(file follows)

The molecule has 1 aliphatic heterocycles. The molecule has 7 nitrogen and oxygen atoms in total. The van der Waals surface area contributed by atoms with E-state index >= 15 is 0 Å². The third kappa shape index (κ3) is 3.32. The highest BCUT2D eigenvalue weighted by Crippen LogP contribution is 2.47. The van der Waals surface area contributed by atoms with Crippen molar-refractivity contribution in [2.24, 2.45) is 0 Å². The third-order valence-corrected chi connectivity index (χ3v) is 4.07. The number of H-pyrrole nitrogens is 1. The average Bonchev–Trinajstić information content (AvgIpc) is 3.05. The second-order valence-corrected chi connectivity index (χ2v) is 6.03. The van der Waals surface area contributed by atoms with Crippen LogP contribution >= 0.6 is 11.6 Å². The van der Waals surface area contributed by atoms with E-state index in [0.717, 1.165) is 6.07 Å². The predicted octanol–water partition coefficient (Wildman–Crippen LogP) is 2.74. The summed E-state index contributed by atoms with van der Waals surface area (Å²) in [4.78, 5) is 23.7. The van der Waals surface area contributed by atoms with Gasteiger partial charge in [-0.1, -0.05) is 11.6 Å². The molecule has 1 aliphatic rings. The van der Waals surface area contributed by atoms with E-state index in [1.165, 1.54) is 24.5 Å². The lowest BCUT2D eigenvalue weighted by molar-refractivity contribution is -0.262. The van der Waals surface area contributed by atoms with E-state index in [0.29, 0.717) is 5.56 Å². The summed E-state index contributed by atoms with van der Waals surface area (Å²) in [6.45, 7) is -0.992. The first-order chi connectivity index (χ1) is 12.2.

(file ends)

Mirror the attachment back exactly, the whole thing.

The molecule has 1 aliphatic heterocycles. The molecule has 7 nitrogen and oxygen atoms in total. The van der Waals surface area contributed by atoms with E-state index >= 15 is 0 Å². The third kappa shape index (κ3) is 3.32. The highest BCUT2D eigenvalue weighted by Crippen LogP contribution is 2.47. The van der Waals surface area contributed by atoms with Crippen molar-refractivity contribution in [2.24, 2.45) is 0 Å². The third-order valence-corrected chi connectivity index (χ3v) is 4.07. The number of H-pyrrole nitrogens is 1. The average Bonchev–Trinajstić information content (AvgIpc) is 3.05. The second-order valence-corrected chi connectivity index (χ2v) is 6.03. The van der Waals surface area contributed by atoms with Crippen LogP contribution >= 0.6 is 11.6 Å². The van der Waals surface area contributed by atoms with E-state index in [0.717, 1.165) is 6.07 Å². The predicted octanol–water partition coefficient (Wildman–Crippen LogP) is 2.74. The summed E-state index contributed by atoms with van der Waals surface area (Å²) in [4.78, 5) is 23.7. The van der Waals surface area contributed by atoms with Gasteiger partial charge in [-0.1, -0.05) is 11.6 Å². The molecule has 1 aliphatic rings. The van der Waals surface area contributed by atoms with E-state index in [1.165, 1.54) is 24.5 Å². The lowest BCUT2D eigenvalue weighted by molar-refractivity contribution is -0.262. The van der Waals surface area contributed by atoms with E-state index in [0.29, 0.717) is 5.56 Å². The summed E-state index contributed by atoms with van der Waals surface area (Å²) in [6.45, 7) is -0.992. The first-order chi connectivity index (χ1) is 12.2.